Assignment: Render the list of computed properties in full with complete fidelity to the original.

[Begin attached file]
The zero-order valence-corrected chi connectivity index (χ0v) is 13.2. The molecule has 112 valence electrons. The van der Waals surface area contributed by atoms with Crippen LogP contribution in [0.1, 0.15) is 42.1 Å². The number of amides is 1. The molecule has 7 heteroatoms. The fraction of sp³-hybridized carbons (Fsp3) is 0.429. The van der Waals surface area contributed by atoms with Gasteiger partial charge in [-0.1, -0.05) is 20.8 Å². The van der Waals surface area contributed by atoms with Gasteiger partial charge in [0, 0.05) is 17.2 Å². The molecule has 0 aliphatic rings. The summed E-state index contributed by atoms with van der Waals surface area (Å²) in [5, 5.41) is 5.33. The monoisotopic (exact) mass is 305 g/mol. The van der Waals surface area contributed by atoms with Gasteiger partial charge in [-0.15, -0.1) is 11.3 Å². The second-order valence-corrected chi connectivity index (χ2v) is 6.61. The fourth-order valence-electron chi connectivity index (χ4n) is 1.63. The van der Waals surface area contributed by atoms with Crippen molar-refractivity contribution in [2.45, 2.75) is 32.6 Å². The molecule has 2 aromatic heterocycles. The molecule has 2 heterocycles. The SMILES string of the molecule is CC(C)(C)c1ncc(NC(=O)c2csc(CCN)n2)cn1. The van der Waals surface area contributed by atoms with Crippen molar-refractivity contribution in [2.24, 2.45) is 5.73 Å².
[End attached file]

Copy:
The zero-order valence-corrected chi connectivity index (χ0v) is 13.2. The molecule has 112 valence electrons. The van der Waals surface area contributed by atoms with Crippen LogP contribution in [0.1, 0.15) is 42.1 Å². The number of amides is 1. The molecule has 7 heteroatoms. The fraction of sp³-hybridized carbons (Fsp3) is 0.429. The van der Waals surface area contributed by atoms with Gasteiger partial charge in [-0.1, -0.05) is 20.8 Å². The van der Waals surface area contributed by atoms with Gasteiger partial charge in [0, 0.05) is 17.2 Å². The molecule has 0 aliphatic rings. The summed E-state index contributed by atoms with van der Waals surface area (Å²) in [5, 5.41) is 5.33. The monoisotopic (exact) mass is 305 g/mol. The van der Waals surface area contributed by atoms with Gasteiger partial charge in [-0.15, -0.1) is 11.3 Å². The second-order valence-corrected chi connectivity index (χ2v) is 6.61. The fourth-order valence-electron chi connectivity index (χ4n) is 1.63. The van der Waals surface area contributed by atoms with Crippen molar-refractivity contribution in [2.45, 2.75) is 32.6 Å². The molecule has 2 aromatic heterocycles. The molecule has 2 heterocycles. The SMILES string of the molecule is CC(C)(C)c1ncc(NC(=O)c2csc(CCN)n2)cn1. The van der Waals surface area contributed by atoms with Crippen molar-refractivity contribution in [2.24, 2.45) is 5.73 Å².